And the campaign  turned into a sports-movie  underdog story, with the party eventually challenging through the arena legal system for rulership of this pocket realm. This also led to a 'Test of Faith' for the party cleric  as the arena changes  disrupted the 'purity  of  nature' and made  the arena  'champions' into 'abominations. And 'abominations against nature' (which she now had become) are against her god's teachings. And even with the eventual BBG (Big Bad Guy) who had built the arena system as a slight XP leach conduit to power his attempt to ascend to godhood...

The original idea had been loosely based on a 'Hollow Earth' style pocket realm (think Land of the Lost,) with the eventual  goal for the party to try to close the link between the realms. After exploring and looting a bit would they would find out that to close the pocket realm (and avert major home realm disaster) they would have to gather and replace all the 'treasures' looted from the pocket realm before they could fix the break between the realms.
        All of these changes came about from the question, "You aren't going to kill my dog, are you?" -- Now known in my family and local gaming community as 'The Woof Moment.'

Tuesday, June 16, 2015

The Unvented Hungarian Loom (Part 1)

Well credit where it is due.
       First, the term "unvented" is from Elizabeth   Zimmermann who originally used it to describe 'coming up with a way to do something that is new to you, but you are sure has been done before.' It has also been used to descibe 'recovering lost technology or techniques,' which is how I'm using it now.
       Second, the book "Weaving is for Anyone" that I purchased at a thrift store. This book had an illustration  and listing for a Hungarian  Loom. It was descibed as portable, and able to make long bands. And "...The loom is a simple one, just a board with a bar at the end making a T shape, and nails on three sides. The directions for it's use are easy to follow, but lengthy, and space does not permit including them."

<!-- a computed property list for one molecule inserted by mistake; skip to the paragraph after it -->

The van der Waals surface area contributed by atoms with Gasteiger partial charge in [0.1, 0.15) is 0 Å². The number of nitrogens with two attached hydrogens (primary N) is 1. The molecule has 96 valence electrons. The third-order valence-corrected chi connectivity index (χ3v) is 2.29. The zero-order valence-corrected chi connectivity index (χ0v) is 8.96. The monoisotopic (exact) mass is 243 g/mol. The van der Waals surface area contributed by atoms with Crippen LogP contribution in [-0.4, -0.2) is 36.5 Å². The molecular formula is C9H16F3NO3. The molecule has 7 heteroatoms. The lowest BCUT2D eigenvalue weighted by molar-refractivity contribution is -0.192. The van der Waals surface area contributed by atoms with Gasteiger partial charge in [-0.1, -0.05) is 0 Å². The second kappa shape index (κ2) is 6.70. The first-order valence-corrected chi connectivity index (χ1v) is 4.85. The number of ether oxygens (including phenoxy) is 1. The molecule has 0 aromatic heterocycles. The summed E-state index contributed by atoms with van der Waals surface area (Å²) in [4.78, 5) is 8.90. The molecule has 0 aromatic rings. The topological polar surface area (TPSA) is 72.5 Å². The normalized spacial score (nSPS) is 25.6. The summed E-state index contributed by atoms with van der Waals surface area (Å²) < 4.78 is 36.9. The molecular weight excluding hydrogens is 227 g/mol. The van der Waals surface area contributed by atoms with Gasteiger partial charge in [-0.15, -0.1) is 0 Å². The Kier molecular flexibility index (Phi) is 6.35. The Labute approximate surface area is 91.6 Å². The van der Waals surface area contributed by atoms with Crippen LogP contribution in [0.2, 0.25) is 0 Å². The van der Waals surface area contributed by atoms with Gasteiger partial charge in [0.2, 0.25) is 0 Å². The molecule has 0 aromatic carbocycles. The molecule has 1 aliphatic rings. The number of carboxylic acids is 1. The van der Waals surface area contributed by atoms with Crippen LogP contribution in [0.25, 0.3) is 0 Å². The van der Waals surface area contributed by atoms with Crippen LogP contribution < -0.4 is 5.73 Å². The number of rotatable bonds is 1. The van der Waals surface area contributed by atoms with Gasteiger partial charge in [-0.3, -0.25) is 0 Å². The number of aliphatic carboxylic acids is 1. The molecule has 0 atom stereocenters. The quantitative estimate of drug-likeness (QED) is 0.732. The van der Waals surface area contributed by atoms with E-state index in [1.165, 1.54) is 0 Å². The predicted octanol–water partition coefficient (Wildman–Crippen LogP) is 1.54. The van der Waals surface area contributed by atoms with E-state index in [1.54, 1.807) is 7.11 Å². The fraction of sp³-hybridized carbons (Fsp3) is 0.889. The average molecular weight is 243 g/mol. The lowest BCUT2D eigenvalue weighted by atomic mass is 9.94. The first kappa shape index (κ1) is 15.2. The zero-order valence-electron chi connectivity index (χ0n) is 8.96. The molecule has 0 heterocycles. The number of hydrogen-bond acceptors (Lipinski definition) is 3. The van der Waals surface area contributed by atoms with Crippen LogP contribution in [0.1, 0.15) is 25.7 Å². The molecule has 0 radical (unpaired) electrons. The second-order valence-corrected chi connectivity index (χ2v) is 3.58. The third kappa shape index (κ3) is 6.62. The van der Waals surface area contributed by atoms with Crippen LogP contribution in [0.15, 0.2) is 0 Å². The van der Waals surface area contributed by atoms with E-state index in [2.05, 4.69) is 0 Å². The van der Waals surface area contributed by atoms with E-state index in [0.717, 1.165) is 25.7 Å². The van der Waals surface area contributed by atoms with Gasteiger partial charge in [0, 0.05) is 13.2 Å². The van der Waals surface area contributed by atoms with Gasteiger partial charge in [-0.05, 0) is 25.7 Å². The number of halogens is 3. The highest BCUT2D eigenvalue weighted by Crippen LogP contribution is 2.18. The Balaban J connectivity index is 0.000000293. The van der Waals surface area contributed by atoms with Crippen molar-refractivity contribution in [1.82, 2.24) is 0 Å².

This intrigued me, and the design looked easy to build, so...

...I began building. I took a short length of Alaskan Birch, and re-attached the cut end at the ninety degree angle to make the T shape. This is then re-inforced  with four small angle brackets. 
   But, somewhere  along the way, I misplaced  the  book. So, working  from a mis-remembered version of the illustration, I came up with this variant.

    The hooks hold up to three heddle bars, warp streached from the pin ends into the holes through the tee, and then tie back across the warp bar. The weaving can be advanced to the pins as they are bent back to hold the  new working warp area.  But this is nothing like the original illustration.
    So, now I have another 'new' loom, but not one in the Hungarian  design. Nor am I sure even how that design is supposed to work.
     A friend and I puzzled over the idea of the design, and came up with a few variations. However, they are variations on warp tension and advanacment, not the actual  weaving  technique. 
      So, as this project continues I will be building and weaving on at least a couple more 'unvented' looms. But for now, I have a test weaving to do on this one...

    So, a day later, and after testing.... a couple of notes. First, there is no need for the multiple small holes in the tee... a single large or two large holes would be fine.  Second,  weaving needles, not heddles, works just fine. Third, the hooks hold a bar to keep the working area above the backboard. 
     The weaving is weft faced, and does move (advance) as expected. So, this is kind of an anti-inkle loom. Overall, not as expected, but a successful  experiment.

Monday, June 8, 2015

Introducing 'Whit Worth' a recycled material loom.

I was inspired by an article (okay two articles, really) in Handwoven  Magazine   [March/April 2015] about Sakiori Weaving. What inspired me wasn't the suggested projects (although the silk scarf does look fun) but rather the historical background.

The thing that really stuck in my imagination, was the size of the average household loom. The idea that an eight to twelve inch wide warp, and weaving small pieces that are patchworked together made me question myself. Specifically, "Why not try it?"

Now, I should add in that recycling is fairly big up here, so much so that our local 'transfer sites' ( landfill drop off points) have a reusable item station - a platform for people to trade / recycle / reuse items with life left to them.  There are always T-Shirts there, so I figured that it could be a starting project for either my Tapestry pin loom, or my Cheater's Loom (the Salish's name... yep, we name lots of our stuff.)

But I didn't just find T-Shirts. I found some dowels from a shelf decoration, and a child's wooden puzzle, and even some cup hooks. In my mind, it was an unassembled Tapestry Style Lap Loom, just waiting to be discovered. I immediately thought "Well, I'm using recycled  materials, why not a recycled loom as well?"

So after a bit of trimming on the cup hooks, curing out the puzzle backing, and assembly/sanding... it was ready to try.

It worked, but it also felt a bit too lightweight. It flexed a bit much, especially when advancing the warp. After a couple of pieces  I was beginning to worry that I might break the loom while using it.